Ted, Russ, Forest, James,Juho and others,

I think that Ted's draft public "Definite Majority
Choice" proposal is excellent, in the sense that
anything that might be slightly better would be more
complicated and/or less intuitive.

Two contending methods that use the same style of
ballot are  James G-A's Approval-Weighted Pairwise and
my Approval Margins.
I've found a couple of examples that illustrate
differences between the three methods.
The first is copied from a Sep.22,04 James G-A post.

3 candidates: Kerry, Dean, and Bush. 100 voters.
    Sincere preferences
19: K>D>>B
5: K>>D>B
4: K>>B>D
18: D>K>>B
5: D>>K>B
1: D>>B>K
25: B>>K>D
23: B>>D>K
    Kerry is a Condorcet winner.

    Altered preferences
19: K>D>>B
5: K>>D>B
4: K>>B>D
18: D>K>>B
5: D>>K>B
1: D>>B>K
21: B>>K>D
23: B>>D>K
4: B>D>>K (these are sincerely B>>K>D)
    There is a cycle now, K>B>D>K

On the "sincere preferences" ballots, the approval
scores are B48, K46, D43, while
on the "altered preferences" ballots, the approval
scores are B48, D47, K46.

Approval Margins uses a "defeat-dropper" method,
measuring the strengths of the defeats by the margins
between the approval scores (but like AWP,determines
their "directions" purely by the rankings.)

Approval Margins:
D>K   47-46  (m+1)
K>B   46-48  (m-2)
B>D   48-47  (m+1)

B's defeat, with an approval margin of -2, is the
weakest and so is "dropped". B, the Buriers' favourite
but the sincere (and voted) Approval winner,wins.
DMC gets the same result by eliminating D and K.

AWP differs from AM in the way that it weighs defeats.
Quoting James:

> For a given defeat A over B, the magnitude of the
defeat is defined by
> the number of voters who place A above their
approval cutoff and B below
> their approval cutoff.

Approval-Weighted Pairwise:
D>K   06
K>B   46
B>D   44

AWP elects the sincere CW, K!
I used to think that electing the voted approval loser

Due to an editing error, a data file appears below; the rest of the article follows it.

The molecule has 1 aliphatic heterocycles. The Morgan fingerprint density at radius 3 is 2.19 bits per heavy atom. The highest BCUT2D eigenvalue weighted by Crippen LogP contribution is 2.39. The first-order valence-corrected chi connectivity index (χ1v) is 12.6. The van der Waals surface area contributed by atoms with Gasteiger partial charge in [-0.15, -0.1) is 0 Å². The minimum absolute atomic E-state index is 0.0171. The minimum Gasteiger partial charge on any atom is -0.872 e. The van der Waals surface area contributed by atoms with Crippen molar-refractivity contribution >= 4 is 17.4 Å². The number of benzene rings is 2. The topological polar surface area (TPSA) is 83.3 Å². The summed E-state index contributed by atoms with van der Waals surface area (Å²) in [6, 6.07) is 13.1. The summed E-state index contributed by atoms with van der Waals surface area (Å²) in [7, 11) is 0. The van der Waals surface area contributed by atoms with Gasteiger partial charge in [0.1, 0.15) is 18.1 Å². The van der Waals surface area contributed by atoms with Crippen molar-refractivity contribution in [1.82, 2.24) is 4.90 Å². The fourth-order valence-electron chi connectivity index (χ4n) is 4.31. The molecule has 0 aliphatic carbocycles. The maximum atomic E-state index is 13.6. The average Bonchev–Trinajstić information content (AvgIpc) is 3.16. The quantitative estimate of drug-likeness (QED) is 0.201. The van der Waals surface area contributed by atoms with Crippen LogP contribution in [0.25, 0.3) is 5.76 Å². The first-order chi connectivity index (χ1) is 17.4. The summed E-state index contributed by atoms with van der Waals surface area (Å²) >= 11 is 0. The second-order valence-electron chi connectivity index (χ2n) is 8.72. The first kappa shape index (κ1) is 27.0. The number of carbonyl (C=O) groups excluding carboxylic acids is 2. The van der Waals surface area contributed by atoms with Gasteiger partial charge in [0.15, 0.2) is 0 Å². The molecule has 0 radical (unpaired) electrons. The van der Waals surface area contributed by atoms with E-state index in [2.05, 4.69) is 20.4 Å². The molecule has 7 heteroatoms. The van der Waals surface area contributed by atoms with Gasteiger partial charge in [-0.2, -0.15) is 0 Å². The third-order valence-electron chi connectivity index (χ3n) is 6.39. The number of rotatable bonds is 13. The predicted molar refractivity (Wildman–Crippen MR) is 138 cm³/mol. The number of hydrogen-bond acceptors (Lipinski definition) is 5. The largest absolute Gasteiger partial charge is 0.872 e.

was absurd if we assume that the votes are sincere,
but by that logic we should resolve all top cycles by
electing the Approval winner. From that point of view,
sometimes electing the approval loser is only a degree
"worse" than not always electing the approval winner!

Still, I don't see this example being a great
advertisement for AWP versus AM because the winner is
the sincere
Approval winner. 
My next example is the one I used in my last post on

An old example given by Adam Tarr.
Sincere rankings:
49 R>C>L
12 C>R>L
12 C>L>R
27 L>C>R
C is the CW.

Suppose there is pre-polling and so the L supporters
decide to approve C, while the C supporters sincerely
divide their approvals.
Further suppose that the R supporters all decide to
completely Bury C.  Then we might get:

49 R>L>>C
06 C>R>>L
06 C>>R>L
06 C>>L>R
06 C>L>>R
27 L>C>>R

Now all the candidates are in the top cycle: L>C>R>L. 
The approval scores are  L82,  R55, C51.

Approval Margins:
L>C  82-51 = +31
C>R  51-55 =  -4
R>L  55-82 = -27

AM elects L, backfiring on the Buriers!
Unfortunately this time DMC eliminates C, and then the
Buriers' candidate R wins.

Approval-Weighted Pairwise:
L>C  49
C>R  45
R>L  06

AWP gives the same good result as AM!

Chris Benham

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